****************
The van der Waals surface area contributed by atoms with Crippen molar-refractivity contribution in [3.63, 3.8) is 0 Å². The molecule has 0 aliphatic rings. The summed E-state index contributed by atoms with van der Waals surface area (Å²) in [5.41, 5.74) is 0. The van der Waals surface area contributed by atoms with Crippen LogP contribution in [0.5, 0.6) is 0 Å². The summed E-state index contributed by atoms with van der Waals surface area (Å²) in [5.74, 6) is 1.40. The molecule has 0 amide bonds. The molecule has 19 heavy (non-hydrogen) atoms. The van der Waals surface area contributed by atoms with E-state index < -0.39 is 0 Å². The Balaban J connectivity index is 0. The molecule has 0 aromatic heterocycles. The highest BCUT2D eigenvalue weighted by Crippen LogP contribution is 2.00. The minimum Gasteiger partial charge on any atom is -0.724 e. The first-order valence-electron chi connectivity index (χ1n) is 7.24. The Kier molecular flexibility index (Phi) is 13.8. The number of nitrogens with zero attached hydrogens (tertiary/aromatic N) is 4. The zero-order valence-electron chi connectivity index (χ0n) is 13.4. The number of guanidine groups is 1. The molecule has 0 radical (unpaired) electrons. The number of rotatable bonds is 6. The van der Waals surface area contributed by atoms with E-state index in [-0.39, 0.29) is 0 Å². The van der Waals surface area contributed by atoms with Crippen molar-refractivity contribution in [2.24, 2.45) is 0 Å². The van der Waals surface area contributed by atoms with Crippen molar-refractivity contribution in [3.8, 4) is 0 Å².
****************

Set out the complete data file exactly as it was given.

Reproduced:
The van der Waals surface area contributed by atoms with Crippen molar-refractivity contribution in [3.63, 3.8) is 0 Å². The molecule has 0 aliphatic rings. The summed E-state index contributed by atoms with van der Waals surface area (Å²) in [5.41, 5.74) is 0. The van der Waals surface area contributed by atoms with Crippen LogP contribution in [0.5, 0.6) is 0 Å². The summed E-state index contributed by atoms with van der Waals surface area (Å²) in [5.74, 6) is 1.40. The molecule has 0 amide bonds. The molecule has 19 heavy (non-hydrogen) atoms. The van der Waals surface area contributed by atoms with E-state index < -0.39 is 0 Å². The Balaban J connectivity index is 0. The molecule has 0 aromatic heterocycles. The highest BCUT2D eigenvalue weighted by Crippen LogP contribution is 2.00. The minimum Gasteiger partial charge on any atom is -0.724 e. The first-order valence-electron chi connectivity index (χ1n) is 7.24. The Kier molecular flexibility index (Phi) is 13.8. The number of nitrogens with zero attached hydrogens (tertiary/aromatic N) is 4. The zero-order valence-electron chi connectivity index (χ0n) is 13.4. The number of guanidine groups is 1. The molecule has 0 radical (unpaired) electrons. The number of rotatable bonds is 6. The van der Waals surface area contributed by atoms with E-state index in [-0.39, 0.29) is 0 Å². The van der Waals surface area contributed by atoms with Crippen molar-refractivity contribution in [2.24, 2.45) is 0 Å². The van der Waals surface area contributed by atoms with Crippen molar-refractivity contribution in [3.8, 4) is 0 Å².